Rating the Disney Canon Part 5 (of 5)

Okay, this time I’m getting right to the list.  I don’t have any supplementary list ot go on time first.  At the end, after people have read the my top 6, I have some small amount of analysis comparing my list to other take on these films.  Grand Finale time.


6. Dumbo is unquestionably the simplest film of Disney’s Golden Age (Pre WWII), both in animation and story.  The animation doesn’t have the splendor of Pinocchio or Bambi, and the story is about as simple as it can get.  Still, Dumbo is also completely charming and wholly tender.  It is the story of a mother’s love for her child and a child’s love of its mother.  It also features flying elephants, because why not?


5. Wreck it Ralph.  This feels somewhat like Disney made a Pixar movie, a feeling heightened by the fact that the Pixar movie of the same year, Brave, felt more like a Disney movie. Wreck-it Ralph is enjoyably original.  There really aren’t any movies quite like it.  It is often compared to Toy Story, but with video games, but other than the conceit that they both come to life when people aren’t looking the two don’t have much in common.  Its got a wholly likeable protagonist, who is justified in his displeasure just as much as he is unable to correct the problems, a great supporting cast and a villain that starts silly and manages to become truly menacing.


4. The Little Mermaid.  This movie does everything right, except that the only truly memorable character in the thing is the villain Ursula.  Still, it has some great songs and is just generally enjoyable.  This is the films that kickstarted what is known as the Disney Renaissance, and if it weren’t for the films that immediately followed it, The Little Mermaid would also be just about the best the company has ever produced.


3. Aladdin.  I love this movie.  The Genie is one of the few times I’ve found Robin Williams truly delightful rather than a touch overbearing.  He is funny and shows off some fun animation.  Aladdin, Jafar and Jasmine are all really interesting.  Jafar believes he is so much better, so much smarter than everyone else.  Jasmine may be the first Disney Princess™ to suggest that maybe being a princess isn’t all that great.  And Aladdin is just a poor boy who wants a better life.  It is some compelling drama.  And for my money, this film has the best songs.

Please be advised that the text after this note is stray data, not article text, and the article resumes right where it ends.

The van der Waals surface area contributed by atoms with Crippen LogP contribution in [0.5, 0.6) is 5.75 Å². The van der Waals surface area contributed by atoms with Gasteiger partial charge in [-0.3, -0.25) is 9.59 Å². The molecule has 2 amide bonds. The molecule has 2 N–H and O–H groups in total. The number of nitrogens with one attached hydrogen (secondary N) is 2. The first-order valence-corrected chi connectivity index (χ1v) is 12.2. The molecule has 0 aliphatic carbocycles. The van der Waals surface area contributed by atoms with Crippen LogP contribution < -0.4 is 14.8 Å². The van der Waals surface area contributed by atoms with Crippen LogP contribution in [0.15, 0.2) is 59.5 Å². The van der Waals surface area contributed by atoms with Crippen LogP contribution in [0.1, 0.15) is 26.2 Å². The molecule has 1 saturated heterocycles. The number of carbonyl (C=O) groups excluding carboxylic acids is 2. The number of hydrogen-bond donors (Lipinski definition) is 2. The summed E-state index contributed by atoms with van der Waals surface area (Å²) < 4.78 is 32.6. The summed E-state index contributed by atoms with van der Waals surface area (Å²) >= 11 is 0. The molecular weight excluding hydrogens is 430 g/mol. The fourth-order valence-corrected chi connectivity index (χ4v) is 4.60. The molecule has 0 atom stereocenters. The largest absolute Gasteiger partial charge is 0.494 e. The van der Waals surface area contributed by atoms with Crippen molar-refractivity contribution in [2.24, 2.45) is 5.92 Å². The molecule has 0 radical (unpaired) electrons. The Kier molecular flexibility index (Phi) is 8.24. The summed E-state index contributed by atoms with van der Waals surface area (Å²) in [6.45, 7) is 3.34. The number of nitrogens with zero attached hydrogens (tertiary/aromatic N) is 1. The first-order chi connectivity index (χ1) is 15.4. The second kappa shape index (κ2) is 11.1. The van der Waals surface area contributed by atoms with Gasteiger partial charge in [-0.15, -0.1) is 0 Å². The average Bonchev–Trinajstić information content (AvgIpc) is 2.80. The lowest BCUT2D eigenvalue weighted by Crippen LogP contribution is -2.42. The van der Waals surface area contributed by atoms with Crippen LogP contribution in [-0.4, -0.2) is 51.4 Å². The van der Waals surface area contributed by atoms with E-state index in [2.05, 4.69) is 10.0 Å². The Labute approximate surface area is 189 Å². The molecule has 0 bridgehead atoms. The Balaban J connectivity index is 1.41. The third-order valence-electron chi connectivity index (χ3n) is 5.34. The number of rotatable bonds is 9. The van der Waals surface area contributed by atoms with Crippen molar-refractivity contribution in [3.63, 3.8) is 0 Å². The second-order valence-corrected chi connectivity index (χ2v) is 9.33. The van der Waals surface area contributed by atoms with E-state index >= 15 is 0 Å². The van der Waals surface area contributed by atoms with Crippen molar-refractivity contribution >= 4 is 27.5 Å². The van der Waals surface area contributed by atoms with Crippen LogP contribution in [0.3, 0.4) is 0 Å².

2. Beauty and the Beast.  I didn’t expect to put this one so high.  It came out when I was the perfect age for it, along with other childhood favorites like Aladdin and the Lion King, but I never really cared for Beauty and the Beast.  Then I watched it again on DVD for this list. I was shocked at how much I enjoyed it.  It is a great movie.  All the things to other Renaissance movies do well, like songs and animation, are done well here. I guess I could go on and on layering superlatives in Beauty and the Beast, but all that needs to be said is that this film is nearly perfect.


1. The Sword in the Stone. When I started this, I had hoped to not let nostalgia cloud my judgement.  I managed to force Robin Hood, a childhood favorite, down to 17.  Then I watched The Sword in the Stone, and realized that I truly think this is a great film.  I can’t possibly discount the idea that nostalgia has blinded me; many, even most, lists have this one near the bottom or just floating somewhere in the lower half, but the more I watched this movie, the more I decided it was simply great.  The look is the best of that era of scratchy looking movies.  Merlin is electric.  Wart is a solidly sympathetic protagonist, a boy whose present day wants do not really lead him to the future that Merlin knows is coming. Plus, he turns into all kinds of animals. It is the best.

Using Rotten Tomatoes, not a perfect source but a highly convenient aggregator, I’ve compared my rankings to the both the critical and audience takes on these movies.  There were some surprises.  I knew I had Atlantis and Sword in the Stone higher than normal, but 35 and 31 places respectively?  I didn’t expect that.  I did expect a big difference with Cinderella, which I had 33 spots lower than the critics did.  The biggest surprise was that I placed Bolt 19 spots lower than both the critics and the audience. From word of mouth I thought I was being rather generous with it.  Other than that it was what I expected.  I rated the Silver Age (Cinderella to The Jungle Book) higher at the expense of the Golden Age (Snow White to Bambi), which I knew I did.  I simply like those Silver Age movies better.

I had a lot of fun watching these movies and making this list.  For a company that has been constantly putting out movies for more than 75 years, it is amazing how few misses they have. There are only a handful of movies that I would call bad, and only one which I would say is irredeemably bad.

Links to the rest of the list:

Part 1, Part 2, Part 3, Part 4

3 thoughts on “Rating the Disney Canon Part 5 (of 5)

  1. Nice job with these rankings! The Sword in the Stone is really an underrated gem with a simple yet fantastic story. Haven’t seen it myself in ages though, but it was one of my favorites growing up.

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